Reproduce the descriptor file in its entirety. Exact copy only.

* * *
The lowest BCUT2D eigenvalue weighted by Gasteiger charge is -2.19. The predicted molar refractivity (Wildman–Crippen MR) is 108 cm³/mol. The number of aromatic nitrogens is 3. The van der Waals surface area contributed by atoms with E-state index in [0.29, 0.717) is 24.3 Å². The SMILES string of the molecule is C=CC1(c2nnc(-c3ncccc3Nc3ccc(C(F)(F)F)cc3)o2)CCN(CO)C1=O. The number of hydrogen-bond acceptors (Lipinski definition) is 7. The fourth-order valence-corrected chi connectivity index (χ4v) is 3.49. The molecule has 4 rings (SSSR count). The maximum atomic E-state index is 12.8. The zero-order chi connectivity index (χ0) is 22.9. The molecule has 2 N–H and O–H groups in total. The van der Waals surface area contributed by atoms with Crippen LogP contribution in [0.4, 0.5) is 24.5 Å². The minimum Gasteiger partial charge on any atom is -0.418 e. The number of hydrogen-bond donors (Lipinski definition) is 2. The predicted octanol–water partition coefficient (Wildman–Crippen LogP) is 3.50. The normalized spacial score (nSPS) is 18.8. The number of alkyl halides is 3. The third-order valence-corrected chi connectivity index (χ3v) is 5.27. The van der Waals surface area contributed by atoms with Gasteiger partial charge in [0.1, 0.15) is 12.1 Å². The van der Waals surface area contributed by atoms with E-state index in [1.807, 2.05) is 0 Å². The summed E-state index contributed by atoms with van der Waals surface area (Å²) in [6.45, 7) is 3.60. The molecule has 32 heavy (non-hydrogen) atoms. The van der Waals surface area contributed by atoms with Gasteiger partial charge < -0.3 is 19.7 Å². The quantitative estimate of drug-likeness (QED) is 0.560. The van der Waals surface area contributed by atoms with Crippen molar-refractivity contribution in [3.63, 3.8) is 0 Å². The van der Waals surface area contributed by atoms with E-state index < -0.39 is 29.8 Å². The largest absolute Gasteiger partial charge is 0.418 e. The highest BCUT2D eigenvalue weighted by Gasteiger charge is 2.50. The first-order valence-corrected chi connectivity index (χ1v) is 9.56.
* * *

The lowest BCUT2D eigenvalue weighted by Gasteiger charge is -2.19. The predicted molar refractivity (Wildman–Crippen MR) is 108 cm³/mol. The number of aromatic nitrogens is 3. The van der Waals surface area contributed by atoms with E-state index in [0.29, 0.717) is 24.3 Å². The SMILES string of the molecule is C=CC1(c2nnc(-c3ncccc3Nc3ccc(C(F)(F)F)cc3)o2)CCN(CO)C1=O. The number of hydrogen-bond acceptors (Lipinski definition) is 7. The fourth-order valence-corrected chi connectivity index (χ4v) is 3.49. The molecule has 4 rings (SSSR count). The maximum atomic E-state index is 12.8. The zero-order chi connectivity index (χ0) is 22.9. The molecule has 2 N–H and O–H groups in total. The van der Waals surface area contributed by atoms with Crippen LogP contribution in [0.4, 0.5) is 24.5 Å². The minimum Gasteiger partial charge on any atom is -0.418 e. The number of hydrogen-bond donors (Lipinski definition) is 2. The predicted octanol–water partition coefficient (Wildman–Crippen LogP) is 3.50. The normalized spacial score (nSPS) is 18.8. The number of alkyl halides is 3. The third-order valence-corrected chi connectivity index (χ3v) is 5.27. The van der Waals surface area contributed by atoms with Gasteiger partial charge in [0.1, 0.15) is 12.1 Å². The van der Waals surface area contributed by atoms with E-state index in [1.807, 2.05) is 0 Å². The summed E-state index contributed by atoms with van der Waals surface area (Å²) in [6.45, 7) is 3.60. The molecule has 32 heavy (non-hydrogen) atoms. The van der Waals surface area contributed by atoms with Gasteiger partial charge < -0.3 is 19.7 Å². The quantitative estimate of drug-likeness (QED) is 0.560. The van der Waals surface area contributed by atoms with Crippen molar-refractivity contribution in [3.63, 3.8) is 0 Å². The van der Waals surface area contributed by atoms with E-state index < -0.39 is 29.8 Å². The largest absolute Gasteiger partial charge is 0.418 e. The highest BCUT2D eigenvalue weighted by Gasteiger charge is 2.50. The first-order valence-corrected chi connectivity index (χ1v) is 9.56.